The Physiology of Human Response to Stress

in StemSocial2 months ago

When we say stress, our mind naturally goes to the bad side of it. Yesterday, I saw a snake, and I almost collapsed. For minutes I froze at the spot, and was out of my skin. I didn't know what to do, or who to call. This is not the same for some people as they can respond to this type of external factor differently. Some will immediately be alerted to run, others will be alerted to attack and so on. Like my friend whom I told several hours whiles still in the shock of seeing a snake told me that he would have killed it at a blink of an eye. He said he was certain the next thing that would come to his mind was a way to protect himself, and in doing that, he would attack the snake so it doesn't attack him first. Well, we all have different ways at which our flight and fight hormones act to stresses, and let me quickly state that stress can be a good or bad thing. It is a good thing when it functions in the case of adaptation both in our body and to the environment. In the case our our organs, stress can allow cells to increase or replicate to accommodate the type of stress which is a good thing provided it doesn't become a tumor. in response to our environment is the fight and flight mode that occurs causing the adrenaline to pump and helping us with what didn't expect to do normally. Just as I just discussed the good of stress, so the bad of stress as well. When there is no period of rest between stressful occurrences making the stress elongated.

Dr Walter Bradford Cannon, was an American neurologist who did a lot of research on Homeostatic response of animals to threat or dangers, where he explained the flight or fight response which works both with the nervous system and the endocrine system. According to Hans Selye, Stress would be the body's non-specific reaction to any demand that its placed on.

With Stress in the Central Nervous system, the brain stem which controls heart rate and respiratory rate, while in the peripheral nervous system the autonomic nervous system which controls the flight and fight mode (the sympathetic nervous system) which has to do with the heart rate and blood pressure, while the parasympathetic nervous system controls the rest and digest and this slows down the heart rate and blood pressure. Stress affects homeostasis in the body, so anything both internal and external that affects the body homeostasis is regarded as a stressors. Stressors could be prolonged exposure to and external condition such as increased temperature, reduced temperature, surgery, exercise, emotional stress, and so on.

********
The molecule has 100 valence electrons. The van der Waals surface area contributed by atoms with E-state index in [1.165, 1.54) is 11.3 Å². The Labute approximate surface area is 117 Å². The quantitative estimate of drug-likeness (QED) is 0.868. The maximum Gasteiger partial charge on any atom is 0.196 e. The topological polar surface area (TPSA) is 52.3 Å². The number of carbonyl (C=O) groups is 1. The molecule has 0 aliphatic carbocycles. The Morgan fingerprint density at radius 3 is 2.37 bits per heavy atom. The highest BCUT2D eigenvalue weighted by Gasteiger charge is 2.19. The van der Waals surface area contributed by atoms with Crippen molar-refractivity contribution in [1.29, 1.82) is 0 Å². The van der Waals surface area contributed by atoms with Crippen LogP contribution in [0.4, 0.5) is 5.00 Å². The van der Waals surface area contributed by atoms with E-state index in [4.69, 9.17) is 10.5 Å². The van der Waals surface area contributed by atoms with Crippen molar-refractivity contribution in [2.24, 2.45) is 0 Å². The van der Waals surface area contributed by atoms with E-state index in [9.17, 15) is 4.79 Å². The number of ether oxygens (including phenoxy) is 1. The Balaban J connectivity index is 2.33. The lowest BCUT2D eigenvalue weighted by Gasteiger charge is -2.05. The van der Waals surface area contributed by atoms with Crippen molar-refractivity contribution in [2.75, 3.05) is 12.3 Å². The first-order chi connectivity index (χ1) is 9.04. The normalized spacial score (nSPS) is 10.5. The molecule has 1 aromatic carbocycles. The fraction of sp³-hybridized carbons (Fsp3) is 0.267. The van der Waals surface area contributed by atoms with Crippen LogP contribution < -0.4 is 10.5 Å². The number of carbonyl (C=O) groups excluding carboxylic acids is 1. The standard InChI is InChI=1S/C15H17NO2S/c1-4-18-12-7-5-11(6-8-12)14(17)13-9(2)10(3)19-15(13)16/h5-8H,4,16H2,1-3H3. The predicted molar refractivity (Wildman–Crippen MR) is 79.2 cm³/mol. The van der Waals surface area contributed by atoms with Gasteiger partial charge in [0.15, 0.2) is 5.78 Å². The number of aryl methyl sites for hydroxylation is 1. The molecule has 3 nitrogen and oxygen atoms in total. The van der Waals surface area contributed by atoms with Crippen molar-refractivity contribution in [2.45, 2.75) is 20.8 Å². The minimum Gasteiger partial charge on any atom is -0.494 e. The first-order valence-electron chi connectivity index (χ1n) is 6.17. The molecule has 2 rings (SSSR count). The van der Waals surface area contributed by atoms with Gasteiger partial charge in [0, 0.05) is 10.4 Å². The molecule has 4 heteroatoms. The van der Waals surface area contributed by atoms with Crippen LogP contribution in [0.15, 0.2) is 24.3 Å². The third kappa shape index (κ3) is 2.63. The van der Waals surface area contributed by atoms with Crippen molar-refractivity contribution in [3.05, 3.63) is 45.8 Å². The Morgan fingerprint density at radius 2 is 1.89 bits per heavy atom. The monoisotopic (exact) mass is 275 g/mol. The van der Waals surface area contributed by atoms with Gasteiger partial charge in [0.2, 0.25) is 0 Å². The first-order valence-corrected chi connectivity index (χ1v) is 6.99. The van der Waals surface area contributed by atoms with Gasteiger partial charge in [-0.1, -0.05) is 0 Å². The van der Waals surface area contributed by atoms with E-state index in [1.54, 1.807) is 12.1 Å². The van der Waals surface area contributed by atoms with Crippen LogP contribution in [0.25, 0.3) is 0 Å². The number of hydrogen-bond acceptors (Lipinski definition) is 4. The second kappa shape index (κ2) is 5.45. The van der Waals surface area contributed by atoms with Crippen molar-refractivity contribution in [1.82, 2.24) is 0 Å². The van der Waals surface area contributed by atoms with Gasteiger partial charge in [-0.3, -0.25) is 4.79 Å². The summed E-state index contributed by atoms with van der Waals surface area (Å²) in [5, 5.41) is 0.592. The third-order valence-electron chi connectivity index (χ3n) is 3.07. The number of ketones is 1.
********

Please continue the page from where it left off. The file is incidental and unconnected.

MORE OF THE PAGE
One hormone that does this work very well is cortisol which has a lot of effect on the systems of the body, as it increases awareness and arousal, and cognition creating awareness to the stress either by stimulating the sympathetic nervous system or through the nervous system. Cortisol when released increases the cardiovascular effect, respiratory rate, and decrease immune function, increases metabolic intermediates, decreasing digestion, and at the point of stress, there is a decreased desire for reproduction. Cortisol is involved in the prolonged response to stress. it is secreted from the adrenal cortex region with the help of the signals gotten from the pituitary and the but is coordinated by the hypothalamus. The Hypothalamus releases Corticotropin Releasing Hormone (CRH), which activates the pituitary gland which will then activate the Adrenocorticotropic Hormone which then goes to the adrenal cortex to release cortisol. Stress causes the increase of other hormones epinephrine, and norepinerphrine.

The hypothalamus is the major region where decisions are made, as the stressful signals are sent to the hypothalamus which then stimulates the sympathetic portion of the autonomic nervous system and the endocrine system. The sympathetic response is mediated by nerves while the epinephrine response is mediated by endocrine glands. The hypothalamus sends the signal through the spinal cord in sympathetic activities or to the adrenal gland through the pituitary gland. The sympathetic response as I said previously increases cardiac output, ventilation increase, change in blood pressure, and increasing sweating, converting glycogen to give glucose.

let me quickly do this; the hypothalamus responds to tress by secreting hormones, the Limbic system respond to stress by creating emotional responses and activating the reticular activating system, the cerebral cortex responds to stress by increasing attention which then increases the processing of the threat, and the thalamus compliments the cerebral cortex by increasing sensory input such as hearing, smelling and seeing. During the alarm stage of the general adaptation syndrome, Catecholamines and cortisols are released and they activate the sympathetic nervous system which deals with flight or fight response. At this stage, hormones not necessary are not allowed such as the growth hormone, the reproductive hormone and other hormones not needed. Antidiuretic hormones are secreted to increase the fluid volume as well as maintain blood pressure in the body. In the resistance stage, the cortisol decreases as increase cortisol level can be harmful if secreted for a long time so it doesn't cause harm to the organs. During the Exhaustion stage, cells and tissues are degenerated. So while stress is good to help in survive, it can also be bad when excessive in the body beyond what the body can handle.



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